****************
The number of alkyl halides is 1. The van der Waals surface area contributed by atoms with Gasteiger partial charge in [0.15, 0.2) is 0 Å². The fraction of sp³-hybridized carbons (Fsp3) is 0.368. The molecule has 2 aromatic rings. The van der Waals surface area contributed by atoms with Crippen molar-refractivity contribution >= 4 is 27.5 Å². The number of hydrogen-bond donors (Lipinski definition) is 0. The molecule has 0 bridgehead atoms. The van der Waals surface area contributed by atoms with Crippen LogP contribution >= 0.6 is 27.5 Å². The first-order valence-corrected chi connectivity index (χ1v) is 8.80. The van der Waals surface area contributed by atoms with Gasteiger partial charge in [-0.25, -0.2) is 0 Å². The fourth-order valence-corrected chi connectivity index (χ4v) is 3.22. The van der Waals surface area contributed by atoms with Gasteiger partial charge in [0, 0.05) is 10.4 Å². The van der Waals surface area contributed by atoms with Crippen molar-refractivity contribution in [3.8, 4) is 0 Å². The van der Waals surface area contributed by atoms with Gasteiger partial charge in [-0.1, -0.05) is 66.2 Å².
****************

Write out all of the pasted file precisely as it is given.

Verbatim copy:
The number of alkyl halides is 1. The van der Waals surface area contributed by atoms with Gasteiger partial charge in [0.15, 0.2) is 0 Å². The fraction of sp³-hybridized carbons (Fsp3) is 0.368. The molecule has 2 aromatic rings. The van der Waals surface area contributed by atoms with Crippen molar-refractivity contribution >= 4 is 27.5 Å². The number of hydrogen-bond donors (Lipinski definition) is 0. The molecule has 0 bridgehead atoms. The van der Waals surface area contributed by atoms with Crippen LogP contribution >= 0.6 is 27.5 Å². The first-order valence-corrected chi connectivity index (χ1v) is 8.80. The van der Waals surface area contributed by atoms with Gasteiger partial charge in [-0.25, -0.2) is 0 Å². The fourth-order valence-corrected chi connectivity index (χ4v) is 3.22. The van der Waals surface area contributed by atoms with Gasteiger partial charge in [0, 0.05) is 10.4 Å². The van der Waals surface area contributed by atoms with Crippen molar-refractivity contribution in [3.8, 4) is 0 Å². The van der Waals surface area contributed by atoms with Gasteiger partial charge in [-0.1, -0.05) is 66.2 Å².